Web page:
The Problem of Urgency: Stories from #AWP15, Part One

A week ago, I was on a panel at the AWP Conference. That panel was Why Did You Write That? The Problem of Urgency and I honestly think the Universe wanted to give me some good writing material to work with, as my whole goddamned weekend was a problem of urgency.

Let’s get the easy stuff out of the way first: The panel itself went great. I sat amongst three established writers (Susan Merrell, Lou Ann Walker, and Julie Sheehan) who happen to be my professor, thesis advisor, and former boss, respectively, and a literary agent (Erin Harris) whose clients I admire. I felt Important. Super. Important. (But not Important enough to reference the fact that I used to be scared of blueberries. What’s a little importance without some self-deprecation to make it really count?)

I wasn’t nervous, which was surprising, because duh. But during the Q & A, someone asked what we do to encourage urgency in our own writing. I said something to the effect of, “Well, I have this app that blocks my internet for a set amount of time and doing my work is a race against the clock.”

Then my thesis advisor looked at me and said, “That, and you have a deadline.”
Oh, yeah. Shit. I’m supposed to be graduating in August. That means my book, MY BOOK, has to be complete by late-June at the absolute latest.

How far along am I in my writing? Oh, I’m in the third draft. But you see, I never finished the second draft. I’m a quarter of the way through an 8 chapter book where I haven’t written past chapter 4.

A picture of me taken approximately fifteen seconds ago.

So I definitely have some urgency, shall we say. Except this is how my brain works when things get too urgent: Set timer. Freak out for two hours. Write for half an hour. Work out. Freak out for three hours. Procrastinate. Write for ten minutes. Pick at my skin for forty-five minutes. Write for five minutes. Pass out from exhaustion.

I get so nervous about my deadlines that I can’t stay still and do the work. Which makes me more nervous about my deadlines.

I’ve gotten so worked up about the whole thing that I’ve made my significant other promise not to respond to my texts until I’ve written a certain amount of words every day (1500). Does my blog count towards that word total? No? Fuck you.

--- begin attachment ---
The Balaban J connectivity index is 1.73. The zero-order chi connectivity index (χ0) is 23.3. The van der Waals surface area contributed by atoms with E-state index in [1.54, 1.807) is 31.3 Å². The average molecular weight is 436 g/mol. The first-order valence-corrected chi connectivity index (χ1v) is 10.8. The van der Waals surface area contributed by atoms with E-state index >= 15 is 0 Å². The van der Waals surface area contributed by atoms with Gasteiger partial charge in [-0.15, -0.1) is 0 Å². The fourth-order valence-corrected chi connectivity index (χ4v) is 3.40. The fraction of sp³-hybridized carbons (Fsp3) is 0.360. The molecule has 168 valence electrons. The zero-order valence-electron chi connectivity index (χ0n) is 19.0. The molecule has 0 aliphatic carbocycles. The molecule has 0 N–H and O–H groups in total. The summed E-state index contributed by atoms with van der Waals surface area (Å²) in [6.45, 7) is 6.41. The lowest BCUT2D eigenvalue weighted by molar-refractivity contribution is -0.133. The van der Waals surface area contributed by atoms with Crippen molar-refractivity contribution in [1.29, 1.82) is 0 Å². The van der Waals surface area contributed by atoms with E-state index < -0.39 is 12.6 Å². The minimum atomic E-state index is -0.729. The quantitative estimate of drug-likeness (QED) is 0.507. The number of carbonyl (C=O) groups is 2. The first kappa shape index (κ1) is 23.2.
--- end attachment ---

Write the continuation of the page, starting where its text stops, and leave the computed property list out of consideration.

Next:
And the internet collectively rolls its eyes at me.

Here’s the thing: I know I can get it done. I know I will get it done. Not because I have to, time-wise (though, yeah, that’s definitely a major factor) but because I’ve been trying to tell this story for ten years and I’m ready to tell another story. Any other story. Preferably a story where the main character doesn’t do anything but eat chocolate and watch Agents of S.H.I.E.L.D.

Part of the reason I have this sense of urgency and foreboding and PANIC is that I’ve never written a book before. That’s terrifying! And exciting! And there’s not enough chocolate in the world to calm me down enough to sit still and actually write the damn thing!

So I’m going to make a deal with you, too, blog. I’m not going to tell part II of The Problem With Urgency story until I’ve gotten through chapter four of draft three. And my plan is to do that by the end of next week.


(Like next Sunday. Let’s be realistic here, people)


Here’s a hint: It involves me getting sick. Because nothing is funnier than me getting violently ill at inappropriate times.

8 thoughts on “The Problem of Urgency: Stories from #AWP15, Part One

  1. Girl, you’re about to pull a Hannah Horvath here (shameless GIRLS reference) .. 99% of the battle has already been won by scoring the book deal, and you can totally tackle 1% 🙂

  2. I hate deadlines too. Fortunately for me, my superpower is blissful ignorance of anything that can get in the way of whatever I’m doing. Which is also a really bad character trait, depending on the circumstances.

    It sounds like you operate worse under a deadline, so maybe you should try my strategy: Take that deadline that someone else gave you and destroy it. (Or, if you really dislike that person, imagine yourself cramming it down their throat.) Relax and let the work flow from your mind, because pushing it doesn’t work. But only if the work does in fact flow; otherwise, you need that deadline.

  3. I totally understand your situation! While writing is in itself a very enjoyable hobby, deadlines and work pressure makes people get fired up about expectations and living up to them. Expectations can be the quality of the work or the finishing up in time and things. There are those and disappointment.
    Don’t worry you will finish a very good book and in good time. Good luck! 😉

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